Locally filmed ‘BoyBand’ conveys entertaining parable
Telegram & Gazette Reviewer
Filmed and set in Worcester, “BoyBand” is an amusing film about youth culture that returns us to the early 1980s, a time as twisty and colorful as a Rubik’s Cube. People did word processing, but couldn’t yet send e-mail. They could watch a video, but where were the video rental stores? And a cowboy from Illinois was in the White House.
Written and directed by Jon Artigo and produced by Andrea Ajemian, this comedy follows the fortunes of talented high school quarterback Brad (Michael Copon). This guy’s gridiron achievements are so legendary and he is personally so charismatic that his male schoolmates believe the mere invoking his name when out on a date will help them score.
But for Brad, all is not right in paradise. There is a hollowness in his life that no cheerleader or state championship can fill. He has been leading a double life, furtively hooking up in dark alleys with some “metal heads” (as his father disdainfully calls them). Brad dreams of openly performing with a heavy metal teen band, even as mainstream pop music culture is stumbling away from Disco and toward Madonna.
Moreover, even at the professional level, not many individuals transition well, in the long run, in trying to move from a life in athletics to one in the performing arts. For every Mark Harmon or Jim Brown, there is a least one Tanya Harding or O.J. Simpson.
So when Brad decides to take off his cleats and climb up on stage, he is greeted by looks of icy betrayal when at home and a sloppy Joe on the side of his face when walking across the school grounds.
With the full-throttle launching of his artistic energies, Brad in effect has hurled his life forward like a Hail Mary pass. But will his efforts connect or fall short?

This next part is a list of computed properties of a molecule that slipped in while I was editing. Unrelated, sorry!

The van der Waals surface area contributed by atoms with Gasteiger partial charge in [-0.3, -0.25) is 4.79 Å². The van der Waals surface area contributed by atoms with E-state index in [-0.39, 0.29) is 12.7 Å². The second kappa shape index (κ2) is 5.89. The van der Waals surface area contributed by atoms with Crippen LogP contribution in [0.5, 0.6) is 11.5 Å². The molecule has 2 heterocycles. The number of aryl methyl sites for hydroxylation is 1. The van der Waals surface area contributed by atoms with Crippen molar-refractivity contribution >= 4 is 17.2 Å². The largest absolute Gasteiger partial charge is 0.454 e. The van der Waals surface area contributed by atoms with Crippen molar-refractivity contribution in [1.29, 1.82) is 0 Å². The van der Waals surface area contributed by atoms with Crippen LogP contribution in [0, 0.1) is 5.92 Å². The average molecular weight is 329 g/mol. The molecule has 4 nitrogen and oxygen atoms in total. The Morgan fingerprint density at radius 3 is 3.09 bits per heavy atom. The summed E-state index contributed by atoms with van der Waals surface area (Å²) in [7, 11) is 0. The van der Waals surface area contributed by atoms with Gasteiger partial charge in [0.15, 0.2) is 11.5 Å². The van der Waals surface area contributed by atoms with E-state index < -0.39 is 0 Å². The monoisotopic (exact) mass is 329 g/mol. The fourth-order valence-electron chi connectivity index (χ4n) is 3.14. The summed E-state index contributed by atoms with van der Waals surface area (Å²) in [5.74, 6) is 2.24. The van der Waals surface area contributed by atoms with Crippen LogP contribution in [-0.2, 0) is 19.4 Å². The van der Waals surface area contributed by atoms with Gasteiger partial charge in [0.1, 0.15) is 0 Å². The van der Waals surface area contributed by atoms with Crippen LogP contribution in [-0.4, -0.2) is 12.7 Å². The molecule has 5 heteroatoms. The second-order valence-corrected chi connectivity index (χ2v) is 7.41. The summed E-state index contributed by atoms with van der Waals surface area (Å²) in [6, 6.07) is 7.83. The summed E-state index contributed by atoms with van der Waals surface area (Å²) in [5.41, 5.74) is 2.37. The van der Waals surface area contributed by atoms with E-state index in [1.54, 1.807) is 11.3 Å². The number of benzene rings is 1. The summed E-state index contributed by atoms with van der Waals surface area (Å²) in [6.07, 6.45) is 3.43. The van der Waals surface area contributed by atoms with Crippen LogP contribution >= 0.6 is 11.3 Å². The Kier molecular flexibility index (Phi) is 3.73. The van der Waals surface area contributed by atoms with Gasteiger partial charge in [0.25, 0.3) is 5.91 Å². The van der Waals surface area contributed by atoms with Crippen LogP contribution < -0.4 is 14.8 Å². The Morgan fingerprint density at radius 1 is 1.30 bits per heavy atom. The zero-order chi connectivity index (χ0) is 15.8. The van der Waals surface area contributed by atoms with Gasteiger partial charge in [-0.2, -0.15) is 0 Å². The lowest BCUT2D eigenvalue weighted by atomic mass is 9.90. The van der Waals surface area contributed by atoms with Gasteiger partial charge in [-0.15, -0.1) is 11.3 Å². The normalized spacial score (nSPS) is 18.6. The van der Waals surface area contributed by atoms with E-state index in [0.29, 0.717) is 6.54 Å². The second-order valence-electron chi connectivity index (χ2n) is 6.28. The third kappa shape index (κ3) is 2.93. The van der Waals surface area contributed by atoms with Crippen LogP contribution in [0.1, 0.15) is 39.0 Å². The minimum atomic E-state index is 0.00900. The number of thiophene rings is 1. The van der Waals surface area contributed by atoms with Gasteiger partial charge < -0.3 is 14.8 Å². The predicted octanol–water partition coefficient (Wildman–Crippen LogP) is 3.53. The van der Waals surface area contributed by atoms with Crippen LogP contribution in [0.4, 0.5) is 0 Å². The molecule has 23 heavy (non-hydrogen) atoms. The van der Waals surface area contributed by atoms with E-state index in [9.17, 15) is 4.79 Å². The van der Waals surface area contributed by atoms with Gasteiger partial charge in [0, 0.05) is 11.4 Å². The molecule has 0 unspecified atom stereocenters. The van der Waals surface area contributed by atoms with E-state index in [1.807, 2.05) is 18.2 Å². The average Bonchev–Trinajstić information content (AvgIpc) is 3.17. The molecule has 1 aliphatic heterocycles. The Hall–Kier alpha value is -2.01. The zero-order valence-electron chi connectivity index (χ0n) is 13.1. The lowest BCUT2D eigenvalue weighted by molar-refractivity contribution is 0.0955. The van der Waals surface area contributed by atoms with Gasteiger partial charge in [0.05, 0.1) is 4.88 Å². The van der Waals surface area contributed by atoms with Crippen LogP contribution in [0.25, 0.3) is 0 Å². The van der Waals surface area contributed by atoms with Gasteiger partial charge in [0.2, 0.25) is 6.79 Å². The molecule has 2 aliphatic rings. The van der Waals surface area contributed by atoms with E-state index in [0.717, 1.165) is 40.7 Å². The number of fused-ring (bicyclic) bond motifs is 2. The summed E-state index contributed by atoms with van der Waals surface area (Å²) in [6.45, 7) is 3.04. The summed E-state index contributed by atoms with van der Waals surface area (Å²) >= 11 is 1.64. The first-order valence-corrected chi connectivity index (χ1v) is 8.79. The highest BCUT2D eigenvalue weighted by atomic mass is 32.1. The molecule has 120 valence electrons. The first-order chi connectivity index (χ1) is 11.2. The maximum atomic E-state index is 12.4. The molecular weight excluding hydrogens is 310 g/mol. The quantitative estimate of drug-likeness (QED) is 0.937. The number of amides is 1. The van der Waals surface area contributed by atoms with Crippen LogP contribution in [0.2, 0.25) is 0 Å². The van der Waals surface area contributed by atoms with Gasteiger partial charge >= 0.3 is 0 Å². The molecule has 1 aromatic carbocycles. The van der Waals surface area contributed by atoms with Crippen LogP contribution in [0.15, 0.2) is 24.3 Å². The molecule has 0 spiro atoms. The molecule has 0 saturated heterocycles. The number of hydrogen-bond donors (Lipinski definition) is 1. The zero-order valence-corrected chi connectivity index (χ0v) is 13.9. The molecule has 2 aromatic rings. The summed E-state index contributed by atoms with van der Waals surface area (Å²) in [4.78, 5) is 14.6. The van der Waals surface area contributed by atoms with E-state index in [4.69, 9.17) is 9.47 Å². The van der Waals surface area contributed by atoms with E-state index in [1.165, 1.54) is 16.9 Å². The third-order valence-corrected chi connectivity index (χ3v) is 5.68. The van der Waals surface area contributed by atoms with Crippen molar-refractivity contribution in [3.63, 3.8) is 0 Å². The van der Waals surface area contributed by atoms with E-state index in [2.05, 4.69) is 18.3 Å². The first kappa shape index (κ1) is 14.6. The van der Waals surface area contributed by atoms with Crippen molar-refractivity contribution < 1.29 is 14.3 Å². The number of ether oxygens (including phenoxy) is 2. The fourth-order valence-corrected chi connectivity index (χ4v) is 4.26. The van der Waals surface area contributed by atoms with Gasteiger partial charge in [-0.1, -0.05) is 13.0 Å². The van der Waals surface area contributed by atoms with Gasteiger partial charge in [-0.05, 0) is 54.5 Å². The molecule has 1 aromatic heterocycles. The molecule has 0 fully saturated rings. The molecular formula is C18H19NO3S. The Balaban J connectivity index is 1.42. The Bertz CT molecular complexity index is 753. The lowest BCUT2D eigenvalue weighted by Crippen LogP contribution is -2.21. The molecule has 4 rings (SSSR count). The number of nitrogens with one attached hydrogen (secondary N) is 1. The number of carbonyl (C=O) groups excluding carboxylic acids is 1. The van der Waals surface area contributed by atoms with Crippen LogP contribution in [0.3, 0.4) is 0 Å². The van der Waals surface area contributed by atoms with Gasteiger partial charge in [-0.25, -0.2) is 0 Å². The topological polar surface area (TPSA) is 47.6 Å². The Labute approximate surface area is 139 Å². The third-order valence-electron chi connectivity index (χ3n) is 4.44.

This movie is hardly groundbreaking in its plot structure, as it is a straightforward narrative that has no reason to call attention to itself.
And the story is, admittedly, chock-full of stock characters: the Jock, the Sweetheart Left Behind, the Evil Authority Figure,, the New Age Freak, to name a few. The actors inhabit these roles credibly, although suspension of disbelief is needed to accept the legitimacy of some of the relationships between characters. (For example, why on earth would Brad remain with Pamela for so long? And what is up with his parents’ bizarre living arrangements?)
More than 20 original songs, composed by Worcester’s own Kaz Gamble, fuel this hard-driving comedy.
There is considerable sexual talk and posturing, both in and out of the film’s many dance numbers. But raunchiness is not what primarily supports “BoyBand,” which is ultimately a broadly entertaining parable about following one’s dreams. (The scene featuring the band’s performance of the song “Dreams” is a standout.)
As the narrative advances, so does the engaging quality of the dance sequences. Particularly notable are Michael Copon’s deft footwork and the break dancing and other athletic moves performed by Derf (E-Knock) and Joda (Lorenzo Hooker III).
In the end, this is both a rousing and sweet film about a teen whose “road less traveled” turns out to be paved with heavy metal.
It is hoped that this fourth collaboration between Jon Artigo and Andrea Ajemian will, like its story’s protagonist, emerge as a hometown hero. Locally filmed ‘BoyBand’ conveys entertaining parable